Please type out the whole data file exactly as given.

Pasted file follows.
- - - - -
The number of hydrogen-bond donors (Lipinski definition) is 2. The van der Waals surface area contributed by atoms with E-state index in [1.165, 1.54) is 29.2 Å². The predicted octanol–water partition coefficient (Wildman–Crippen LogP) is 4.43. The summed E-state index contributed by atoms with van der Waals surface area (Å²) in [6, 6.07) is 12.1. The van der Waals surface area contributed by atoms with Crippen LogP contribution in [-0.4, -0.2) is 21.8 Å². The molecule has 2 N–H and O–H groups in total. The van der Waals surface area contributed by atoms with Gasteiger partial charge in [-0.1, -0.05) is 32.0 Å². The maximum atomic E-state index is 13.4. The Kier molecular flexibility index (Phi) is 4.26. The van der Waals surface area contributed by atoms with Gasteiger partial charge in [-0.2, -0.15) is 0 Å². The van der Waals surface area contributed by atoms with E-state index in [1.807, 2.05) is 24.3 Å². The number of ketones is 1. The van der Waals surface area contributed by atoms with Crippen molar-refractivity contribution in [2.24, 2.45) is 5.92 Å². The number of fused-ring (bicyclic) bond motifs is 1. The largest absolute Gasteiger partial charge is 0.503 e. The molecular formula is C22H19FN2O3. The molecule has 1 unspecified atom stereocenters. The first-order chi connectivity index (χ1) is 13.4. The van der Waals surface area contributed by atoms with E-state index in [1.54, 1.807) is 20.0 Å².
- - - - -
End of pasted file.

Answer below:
The number of hydrogen-bond donors (Lipinski definition) is 2. The van der Waals surface area contributed by atoms with E-state index in [1.165, 1.54) is 29.2 Å². The predicted octanol–water partition coefficient (Wildman–Crippen LogP) is 4.43. The summed E-state index contributed by atoms with van der Waals surface area (Å²) in [6, 6.07) is 12.1. The van der Waals surface area contributed by atoms with Crippen LogP contribution in [-0.4, -0.2) is 21.8 Å². The molecule has 2 N–H and O–H groups in total. The van der Waals surface area contributed by atoms with Gasteiger partial charge in [-0.1, -0.05) is 32.0 Å². The maximum atomic E-state index is 13.4. The Kier molecular flexibility index (Phi) is 4.26. The van der Waals surface area contributed by atoms with Gasteiger partial charge in [-0.2, -0.15) is 0 Å². The van der Waals surface area contributed by atoms with E-state index in [1.807, 2.05) is 24.3 Å². The number of ketones is 1. The van der Waals surface area contributed by atoms with Crippen molar-refractivity contribution in [2.24, 2.45) is 5.92 Å². The number of fused-ring (bicyclic) bond motifs is 1. The largest absolute Gasteiger partial charge is 0.503 e. The molecular formula is C22H19FN2O3. The molecule has 1 unspecified atom stereocenters. The first-order chi connectivity index (χ1) is 13.4. The van der Waals surface area contributed by atoms with E-state index in [1.54, 1.807) is 20.0 Å².